The Dreaming Life: Exploring an Unknown State of Mind

Words by Gabbie Lynch

Art by Danielle Noel [ IG: @starchildtarot]

When John Lennon famously sang “You may say I’m a dreamer, but I’m not the only one” in his hit song Imagine he was definitely onto something. It is true that Lennon wasn’t isolated in his ability to dream. We are all both blessed and cursed such powers. In fact, scientists believe that the average person spends six years of their life dreaming – that’s 2,100 days in a different realm.


So where do our minds take us when enter this state of dreaming? Well, scientists still aren’t quite sure. We know that our most active period of dreaming is during the rapid-eye movement (REM) stage of sleep when the brain activity is high and resembles that of being awake. Whilst our brains may be very close to reality, our consciousness is far from the realm of actuality, entering untouched territory of imaginative lucidity. When we enter this realm, nothing could feel more real. We are present, perhaps more present then we are in our everyday life which is consumed by distractions; phones, traffic, mindless conversations.


It seems strange then, when one considers that we spend an average of six years in this state of mind, that we have not kept a closer record of our dreams. Is this because our western society only values experiences that can be supported by facts and witnesses? Who can argue that the experience of a dream is any less real then an experience that occurred during the realms of reality? And where do the lines between the state of reality and the state of dreaming meet? Or are they blurred?


Shakespeare examined this idea in his play A Midsummer Night’s Dream. I hate to bore you with another Shakespeare example but the guy came up with a lot of good ideas and expressed them with perfect clarity so I need his support for this philosophical query. The whole play slides between the realms of reality (or supposed reality) into the fantastical or dream realm. The space of the theatre is the perfect place (and perhaps the only place) where this kind of transitioning between realms can occur. When we enter the theatre, we believe in what we see because we are in a space of imagination. In the world of reality, the realm of theatre is perhaps the closest thing to the dream state. Shakespeare plays on this idea at the end of Midsummer when the character Puck addresses the audience stating, “If we shadows have offended, Think but this…this weak and idle theme, No more yielding but a dream” (V.i.425-431). By shadows Shakespeare means actors and so essentially he is telling us that the play is no more real than a dream. However, what is really clever about this point of the play is that Puck’s actions, whereby he physically steps out of the realm of the play and into the real world undercuts the meaning in his words. By transcending through the realms of reality and imagination Puck becomes a symbol of the harmony that exists between the state of dreams and the state of reality. So basically, the experience of dreaming is no less real then the experience of living the physical world. Shakespeare was a pretty clever guy hey?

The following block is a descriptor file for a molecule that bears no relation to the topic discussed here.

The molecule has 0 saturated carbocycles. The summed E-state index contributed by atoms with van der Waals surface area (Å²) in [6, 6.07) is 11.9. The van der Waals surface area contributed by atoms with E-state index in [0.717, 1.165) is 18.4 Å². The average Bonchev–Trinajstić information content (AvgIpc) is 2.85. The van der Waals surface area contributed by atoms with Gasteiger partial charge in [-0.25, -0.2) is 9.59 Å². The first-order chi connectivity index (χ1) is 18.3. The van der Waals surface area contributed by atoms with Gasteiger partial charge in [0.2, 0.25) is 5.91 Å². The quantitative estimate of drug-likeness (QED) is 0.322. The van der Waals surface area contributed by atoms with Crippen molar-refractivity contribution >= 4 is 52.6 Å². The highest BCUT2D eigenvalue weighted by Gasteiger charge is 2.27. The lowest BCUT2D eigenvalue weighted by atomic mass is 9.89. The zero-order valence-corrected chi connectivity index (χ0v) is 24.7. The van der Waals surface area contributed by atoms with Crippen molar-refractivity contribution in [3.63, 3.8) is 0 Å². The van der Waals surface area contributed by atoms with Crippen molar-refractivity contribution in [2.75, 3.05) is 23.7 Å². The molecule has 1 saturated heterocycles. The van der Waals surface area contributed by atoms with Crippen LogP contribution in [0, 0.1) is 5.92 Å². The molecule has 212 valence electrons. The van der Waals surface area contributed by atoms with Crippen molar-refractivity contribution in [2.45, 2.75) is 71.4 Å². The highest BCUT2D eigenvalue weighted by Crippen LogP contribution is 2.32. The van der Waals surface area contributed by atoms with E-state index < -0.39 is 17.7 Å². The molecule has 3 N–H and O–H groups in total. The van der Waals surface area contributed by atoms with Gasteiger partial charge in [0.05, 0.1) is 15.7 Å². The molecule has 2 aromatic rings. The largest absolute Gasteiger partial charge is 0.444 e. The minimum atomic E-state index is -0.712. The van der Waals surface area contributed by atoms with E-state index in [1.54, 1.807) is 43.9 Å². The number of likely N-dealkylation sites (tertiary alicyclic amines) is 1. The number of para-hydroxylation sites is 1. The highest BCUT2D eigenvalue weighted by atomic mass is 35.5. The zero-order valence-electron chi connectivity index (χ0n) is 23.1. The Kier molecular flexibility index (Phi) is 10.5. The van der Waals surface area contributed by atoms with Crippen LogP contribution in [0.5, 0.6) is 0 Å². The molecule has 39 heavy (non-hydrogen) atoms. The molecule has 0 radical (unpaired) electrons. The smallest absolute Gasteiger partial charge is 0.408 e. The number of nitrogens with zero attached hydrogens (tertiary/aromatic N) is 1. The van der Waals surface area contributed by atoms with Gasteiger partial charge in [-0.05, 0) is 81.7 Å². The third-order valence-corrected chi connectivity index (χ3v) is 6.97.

The other night I dreamt I was kayaking up a forbidden river. The water flowing with great speed, only interrupted by the tips of large boulders that sat on the rivers floor. The paddling was easy at first and then gradually became more difficult. The forestry grew dense and the wet air hugged by body. Suddenly my kayak flipped and I found myself in the rushing stream. Luckily, only a short distance ahead was a conveyor belt. I latched on and was lifted up through the stream until I was protected by the hanging tree branches. With some caution, I peered over the side of the conveyor belt and was shocked to see a large industrial style factory. There were people walking around in full suit of protective gear and the skull stickers with the words toxic, in capital letters, were stuck on all the pieces of equipment. I had just discovered an enormous industrial site that was polluting all of our waterways. As I was trying to hide amongst the tree branches, one of the people involved in this strange operation spotted me and began to run after me. Luckily for me, I found an inflatable ring, flew down the conveyor belt and back into the rushing river. My heart felt as if it would pound out of my chest until I eventually reached a pool of calm water in the river. At this point I awoke from my dream, only to find the morning light streaming through the window and hitting the bright yellow walls of my bedroom.


It was all just a dream, something that happened in an unknown world, far from reality. But I experienced it. I touched what there was to touch, smelt was what there was to smell and felt what there was to feel. In that moment, nothing felt more real. And since I’ll spend roughly six years of my life dreaming, why should I undervalue the experiences I have during my dreaming state as any less real then what happens in my day to day life. Dreams cannot be experienced in words or even in art. They can only be believed. And if people like Lennon believed in their dreams, well then that’s good enough for me.

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